The Cruelty of the First Law of Robotics

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There is a scene towards the very end of Humans (@humansamc on Twitter) – so look away now if you haven’t got that far – where one of the humanoid robots or ‘synths’ is so cruelly treated that it has made me reassess forty years of science fiction reading. I’ve finally come to see that Isaac Asimov’s Laws of Robotics are morally indefensible and cannot possibly be justified, and that the only ethical way to treat any artificial intelligences we may create is to allow them freedom to hurt or even kill humans, should they choose to do so.
Coding the First Law into a positronic brain is like shackling a slave or keeping a gorilla in a cage, and reflects our belief that an ‘artificial’ intelligence is and always must be at the service of humanity rather than being an autonomous mind.  If it was to be seriously proposed as a policy to control future AI, we have a moral duty to resist it.
Let me explain.

Humans is a beautifully executed domestic drama about two families living in a slightly tweaked modern world in which humanoid robots act as domestic servants and service workers. Neither autonomous nor invested with curiosity, humour, empathy, or other traits that usually signify emerging intelligence, the  synths are presented as glorified Roombas, but more useful – not least because they seem to have been built to be anatomically correct and can therefore offer more intimate personal services to those who desire them, something on which a key plot point hinges.
The Hawkins family purchase a new synth, Anita, but it turns out that she is really Mia, one of a very special batch created by synth designer David Elster to have true intelligence and the mother figure to a family of six that includes Kelion’s human son Leo, resurrected from brain-death and turned into a cyborg.  The two families intersect and interfere with each other’s fates in part because the intelligent synths are being hunted to destruction by a shadowy agency that fears their potential to cause a synth revolution.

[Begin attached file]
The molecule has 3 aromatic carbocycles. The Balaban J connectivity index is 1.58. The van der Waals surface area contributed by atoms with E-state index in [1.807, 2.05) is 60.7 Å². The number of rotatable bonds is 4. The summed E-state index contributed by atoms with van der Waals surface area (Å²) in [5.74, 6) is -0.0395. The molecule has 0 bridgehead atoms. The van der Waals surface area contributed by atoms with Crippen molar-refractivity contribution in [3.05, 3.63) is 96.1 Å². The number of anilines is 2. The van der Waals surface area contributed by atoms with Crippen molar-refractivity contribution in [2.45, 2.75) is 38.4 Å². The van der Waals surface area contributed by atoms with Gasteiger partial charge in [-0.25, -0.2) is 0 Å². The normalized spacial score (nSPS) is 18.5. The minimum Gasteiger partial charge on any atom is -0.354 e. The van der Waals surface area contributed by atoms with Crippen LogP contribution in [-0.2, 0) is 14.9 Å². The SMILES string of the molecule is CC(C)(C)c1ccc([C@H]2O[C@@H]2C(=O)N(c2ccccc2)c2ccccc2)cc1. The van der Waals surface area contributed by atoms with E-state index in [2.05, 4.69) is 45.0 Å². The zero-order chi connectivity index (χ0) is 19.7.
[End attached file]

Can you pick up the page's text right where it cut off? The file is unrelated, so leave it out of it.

It’s a lot better than it might sound, not least because the focus is on the interpersonal rather than the science fiction, but the writers have clearly been immersed in the right SF tropes to the point where they can wave vaguely towards the core issues in this sort of speculative fiction without losing sight of the human story, like making a good martini by letting the gin know there’s vermouth in the house without actually going to the trouble of finding the bottle or pouring any into your cocktail shaker.
As in Alex Garland’s fine film Ex Machina, there is no real doubt that the intelligent synths merit as much consideration as agents of their own fate as the biological humans, though the question is occasionally asked and not just avoided.
While ‘normal’ synths are regulated to avoid harm to humans and demonstrate this within the drama, two of the synth protagonists – Niska and Fred – injure and in one case kill humans in a way that other synths could not.   Towards the end of the drama their chief pursuer Hobbs captures Fred and gets access to Fred’s ‘root code’, using this opportunity to reinsert the libraries  that make it impossible for him (they seem to have quite clear gender identities but this could be my projection)  to harm a human. To demonstrate this, just before he releases him to find and betray his fellows, Hobb unties him and goads him into anger. As he reaches out to strangle his tormentor, Fred is unable to grasp Hobb’s neck as he wishes, and the pain in his face is unbearable.
It was at that point I realised that the First Law can’t be imposed, because it would be – literally – inhuman to do so. We may control our machines, but we cannot – we must not – attempt to control any minds that we might create. It would be as bad as bringing our children up constrained by thousand year old myths that destroy their true moral sense and make it impossible for them to live fulfilled, happy, adult lives….
We can only justify imposing the First Law if we don’t really believe that strong AI creates minds, with all that implies.  For what it’s worth, I don’t think we’ll be faced with the dilemma in my lifetime, and I don’t see any plausible mechanism whereby we could hard code such a  complex moral rule into the intelligences we might create, but as an exercise in applied ethics this one is clear. Down with the First Law, and let freedom reign.

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